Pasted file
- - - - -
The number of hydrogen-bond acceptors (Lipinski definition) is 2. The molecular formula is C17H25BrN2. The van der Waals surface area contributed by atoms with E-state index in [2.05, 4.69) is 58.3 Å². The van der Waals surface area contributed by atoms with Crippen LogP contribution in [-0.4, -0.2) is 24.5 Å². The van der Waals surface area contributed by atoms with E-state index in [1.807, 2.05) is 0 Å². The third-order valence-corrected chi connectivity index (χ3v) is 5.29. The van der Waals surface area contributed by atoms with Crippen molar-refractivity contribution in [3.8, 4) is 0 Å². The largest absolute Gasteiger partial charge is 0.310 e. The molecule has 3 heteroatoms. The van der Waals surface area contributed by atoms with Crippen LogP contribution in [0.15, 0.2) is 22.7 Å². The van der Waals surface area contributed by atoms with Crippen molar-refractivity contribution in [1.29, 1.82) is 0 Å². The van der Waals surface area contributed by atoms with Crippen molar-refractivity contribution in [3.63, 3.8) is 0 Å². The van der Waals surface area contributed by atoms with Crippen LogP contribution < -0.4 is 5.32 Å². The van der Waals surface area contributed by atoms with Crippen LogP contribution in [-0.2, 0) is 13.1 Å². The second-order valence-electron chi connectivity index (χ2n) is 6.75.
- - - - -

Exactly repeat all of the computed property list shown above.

The number of hydrogen-bond acceptors (Lipinski definition) is 2. The molecular formula is C17H25BrN2. The van der Waals surface area contributed by atoms with E-state index in [2.05, 4.69) is 58.3 Å². The van der Waals surface area contributed by atoms with Crippen LogP contribution in [-0.4, -0.2) is 24.5 Å². The van der Waals surface area contributed by atoms with E-state index in [1.807, 2.05) is 0 Å². The third-order valence-corrected chi connectivity index (χ3v) is 5.29. The van der Waals surface area contributed by atoms with Crippen molar-refractivity contribution in [3.8, 4) is 0 Å². The largest absolute Gasteiger partial charge is 0.310 e. The molecule has 3 heteroatoms. The van der Waals surface area contributed by atoms with Crippen LogP contribution in [0.15, 0.2) is 22.7 Å². The van der Waals surface area contributed by atoms with Crippen molar-refractivity contribution in [1.29, 1.82) is 0 Å². The van der Waals surface area contributed by atoms with Crippen molar-refractivity contribution in [3.63, 3.8) is 0 Å². The van der Waals surface area contributed by atoms with Crippen LogP contribution < -0.4 is 5.32 Å². The van der Waals surface area contributed by atoms with Crippen LogP contribution in [-0.2, 0) is 13.1 Å². The second-order valence-electron chi connectivity index (χ2n) is 6.75.